After Karen Schultz of Silver Spring, Maryland spent five hours at the Art Institute of Chicago, she was taken with the sheer breadth of everything she had seen. “What are you afraid of?,” she asked herself. “Look at what people have done,” the answer came back. “You can do anything.”
“I decided then and there to embrace the whole of myself, the poet and the skeptic,” she recalled.
She created …and the Skeptic, a hand-dyed, machine-pieced, free-motion machine-made quilt made from cotton fabric, thread and yarn. She entered it in the 20th biennial international juried art quilt competition known as Quilt National 2017. And she won the Jurors’ Award for it.
Produced by the Dairy Barn Arts Center in Athens, Ohio, Quilt National promotes the contemporary art quilt through visual presenting innovative trends in the medium of layered and stitched fabric. Three of its jurors selected over 30 quilts entered by over 30 artists in the most recent competition for an exhibition at the Riffe Gallery in downtown Columbus.
Artistic expression runs rampant in these striking pieces. Denise L. Roberts of Albright, West Virginia created Finding Connections #8 using just two curvilinear shapes of hand-dyed cotton fabric she joined together. This is a detail of her work, which won the Quilts Japan Award.
When Al Krueger of Lake Villa, Illinois received an album filled with old family snapshots for his birthday one year, he marveled at how he looked in them. He decided to celebrate the awkward moments the photos captured through quilting. Self Portrait as a Young Dork resulted. He transferred the photos to pima cotton and linen, then embellished them with hand-embroidery using silk ribbon, cotton and silk embroidery floss and thread.
The endless number of colors in the leaves, grasses, tree trunks and mosses of the Brown County, Indiana landscape constantly inspires Daren Redman. Indiana Flowers is an example of the abstract quilted wall hangings she makes from silks and cottons she hand-dyes in her Nashville, Indiana studio.
Several events and programs were planned in conjunction with the exhibition, which runs through April 14. Kate Gorman, a Westerville, Ohio artist, gave a lunchtime talk in February about how her work as an illustrator-for-hire and her love of textiles led her to make contemporary narrative art quilts.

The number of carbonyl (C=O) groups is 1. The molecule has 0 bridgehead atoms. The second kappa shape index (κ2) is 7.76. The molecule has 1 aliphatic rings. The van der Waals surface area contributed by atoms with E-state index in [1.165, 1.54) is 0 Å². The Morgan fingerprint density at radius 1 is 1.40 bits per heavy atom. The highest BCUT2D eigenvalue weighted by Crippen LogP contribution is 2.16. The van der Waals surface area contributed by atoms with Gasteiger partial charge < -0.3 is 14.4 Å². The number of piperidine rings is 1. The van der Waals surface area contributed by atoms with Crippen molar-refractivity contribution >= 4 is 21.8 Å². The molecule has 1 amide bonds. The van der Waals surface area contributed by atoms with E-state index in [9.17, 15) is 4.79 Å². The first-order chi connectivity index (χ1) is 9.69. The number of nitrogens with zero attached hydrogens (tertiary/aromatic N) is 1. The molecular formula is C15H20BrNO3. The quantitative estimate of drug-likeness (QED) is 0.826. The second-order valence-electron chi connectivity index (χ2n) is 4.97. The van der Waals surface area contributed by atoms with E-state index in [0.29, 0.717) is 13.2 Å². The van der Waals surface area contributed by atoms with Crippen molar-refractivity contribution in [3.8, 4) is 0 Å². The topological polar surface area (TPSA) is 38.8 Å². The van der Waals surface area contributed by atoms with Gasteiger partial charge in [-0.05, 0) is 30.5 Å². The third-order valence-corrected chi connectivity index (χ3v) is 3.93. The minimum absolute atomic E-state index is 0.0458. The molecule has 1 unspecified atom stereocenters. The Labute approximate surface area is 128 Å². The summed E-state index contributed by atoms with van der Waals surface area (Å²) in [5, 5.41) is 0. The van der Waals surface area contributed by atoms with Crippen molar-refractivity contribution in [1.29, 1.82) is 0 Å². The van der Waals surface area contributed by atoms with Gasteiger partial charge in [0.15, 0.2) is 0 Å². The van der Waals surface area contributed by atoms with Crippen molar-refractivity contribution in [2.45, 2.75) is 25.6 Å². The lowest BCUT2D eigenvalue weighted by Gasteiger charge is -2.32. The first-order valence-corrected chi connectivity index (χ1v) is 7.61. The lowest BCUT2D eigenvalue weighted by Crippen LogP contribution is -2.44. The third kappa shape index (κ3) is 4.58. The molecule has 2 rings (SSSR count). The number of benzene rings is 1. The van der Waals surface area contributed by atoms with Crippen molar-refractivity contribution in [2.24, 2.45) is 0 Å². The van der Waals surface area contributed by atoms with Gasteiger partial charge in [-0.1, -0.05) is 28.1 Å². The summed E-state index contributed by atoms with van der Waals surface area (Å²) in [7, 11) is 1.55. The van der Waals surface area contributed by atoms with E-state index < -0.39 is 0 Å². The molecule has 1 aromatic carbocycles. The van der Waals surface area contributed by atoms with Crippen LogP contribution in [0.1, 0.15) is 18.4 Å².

While family photos, travels and birds often provide material for her projects, she was attracted by the oscillating buzz of cicadas, then focused on their visually complex nature, to create A Chorus of Cicadas, the piece on display in the exhibition.
She dyed linen, drew and painted likenesses of actual cicadas on it with thickened dyes, hand-stitched them to suggest the filigree of their exoskeleton and wings, then sewed them onto industrial felt with embroidery thread. Using entomology pins, she mounted each individual piece on wool, pinning them in a cradled wood panel fashioned from plywood, nuts and bolts to reference scientific specimen cases.
On March 8, Mrs. Gorman led a free two-hour visual storytelling workshop in which almost 20 participants experimented with fabric, paper collage and stitching to create narrative textiles. She encouraged those of us who love textiles, but aren’t talented illustrators, to use geometric shapes as our preferred form of expression. She shared examples of her work, like this, to illustrate what she meant:
Thinking about a sketch Mrs. Gorman shared from her visit to Beatrix Potter’s Hill Top Farm, I set out to create my version of William Wordsworth’s Dove Cottage. Using text from Samuel Taylor Coleridge’s The Rime of the Ancient Mariner and a variety of fabrics backed with “Wonder Under” Pellon 805, I cut dozens of geometric shapes and adhered them to a sheet of card stock. Here’s the result:
What was I afraid of? I can do anything!